Look closely in your garden and you’ll notice butterflies, bees, flies and moths zipping from plant to plant in search of food in the form of nectar and pollen. Along the way these insects are playing a critical role as pollinators, helping your plants set fruit and reproduce. In fact, 91 percent of the estimated 240,000 flowering plant species worldwide require the help of pollinators to distribute their pollen.
Despite the important service they provide, some pollinators are threatened by habitat loss, pesticide use and disease. Here are four easy ways to encourage pollinators to visit your garden:
Provide an abundant source of food—Include lots of nectar- and pollen-rich plants in your garden, such as old-fashioned flowers and wildflowers. A succession of blooming annuals, perennials and shrubs will ensure nectar and pollen are available throughout the growing season. Remember to also include plants that butterfly larvae feed on, such as dill, fennel and milkweed.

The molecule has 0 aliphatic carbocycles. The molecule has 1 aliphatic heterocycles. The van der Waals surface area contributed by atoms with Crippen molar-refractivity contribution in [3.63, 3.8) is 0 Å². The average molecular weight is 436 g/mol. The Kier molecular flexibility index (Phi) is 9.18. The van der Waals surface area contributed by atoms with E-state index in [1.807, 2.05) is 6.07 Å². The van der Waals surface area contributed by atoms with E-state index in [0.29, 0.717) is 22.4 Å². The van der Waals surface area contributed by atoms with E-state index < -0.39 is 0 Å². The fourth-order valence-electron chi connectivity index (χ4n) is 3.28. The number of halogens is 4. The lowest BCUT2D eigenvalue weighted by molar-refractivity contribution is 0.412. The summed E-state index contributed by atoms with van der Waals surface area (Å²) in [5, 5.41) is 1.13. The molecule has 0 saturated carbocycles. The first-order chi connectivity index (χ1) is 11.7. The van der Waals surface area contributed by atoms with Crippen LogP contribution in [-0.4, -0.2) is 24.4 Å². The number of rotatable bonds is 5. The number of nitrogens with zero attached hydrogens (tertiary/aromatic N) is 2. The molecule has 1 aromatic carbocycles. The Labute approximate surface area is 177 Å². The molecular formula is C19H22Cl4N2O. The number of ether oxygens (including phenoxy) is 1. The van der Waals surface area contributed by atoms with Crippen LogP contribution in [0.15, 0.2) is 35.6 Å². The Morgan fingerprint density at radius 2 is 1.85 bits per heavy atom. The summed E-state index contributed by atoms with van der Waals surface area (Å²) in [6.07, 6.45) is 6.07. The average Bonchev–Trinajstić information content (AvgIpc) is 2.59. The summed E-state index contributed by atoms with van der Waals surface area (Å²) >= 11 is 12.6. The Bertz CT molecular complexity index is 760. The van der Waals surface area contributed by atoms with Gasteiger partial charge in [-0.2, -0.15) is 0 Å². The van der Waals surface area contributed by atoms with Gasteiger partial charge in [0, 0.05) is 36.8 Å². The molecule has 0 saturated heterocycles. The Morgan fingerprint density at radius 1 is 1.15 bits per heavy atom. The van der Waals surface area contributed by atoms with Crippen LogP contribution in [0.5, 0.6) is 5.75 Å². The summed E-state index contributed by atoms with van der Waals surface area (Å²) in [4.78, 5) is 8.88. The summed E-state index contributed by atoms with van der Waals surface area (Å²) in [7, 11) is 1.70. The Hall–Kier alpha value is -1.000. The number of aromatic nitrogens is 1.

Ease off the chemicals—Many pesticides—even organic ones—are toxic to bees and other beneficial organisms. In the short term, these pesticides may provide a quick knock-down to attacking insects. In the long run, you expose yourself, pets, wildlife and pollinators to toxic chemicals and risk disrupting the natural ecosystem. If you do apply a pesticide, never spray when blossoms are open or when bees or other pollinators are present.
Provide shelter—Butterflies, bees and other pollinators need shelter to hide from predators, get out of the elements and rear their young. Let a small part of your lawn grow wild for ground-nesting bees. Allow a pile of grass cuttings or a log to decompose in a sunny place. Or, leave a dead tree standing to create nooks for butterflies and solitary bees.
Provide water—A water garden, birdbath or catch basin for rain will guarantee that pollinators can always find the water they need to survive. Butterflies also are attracted to muddy puddles for salts and nutrients as well as water.
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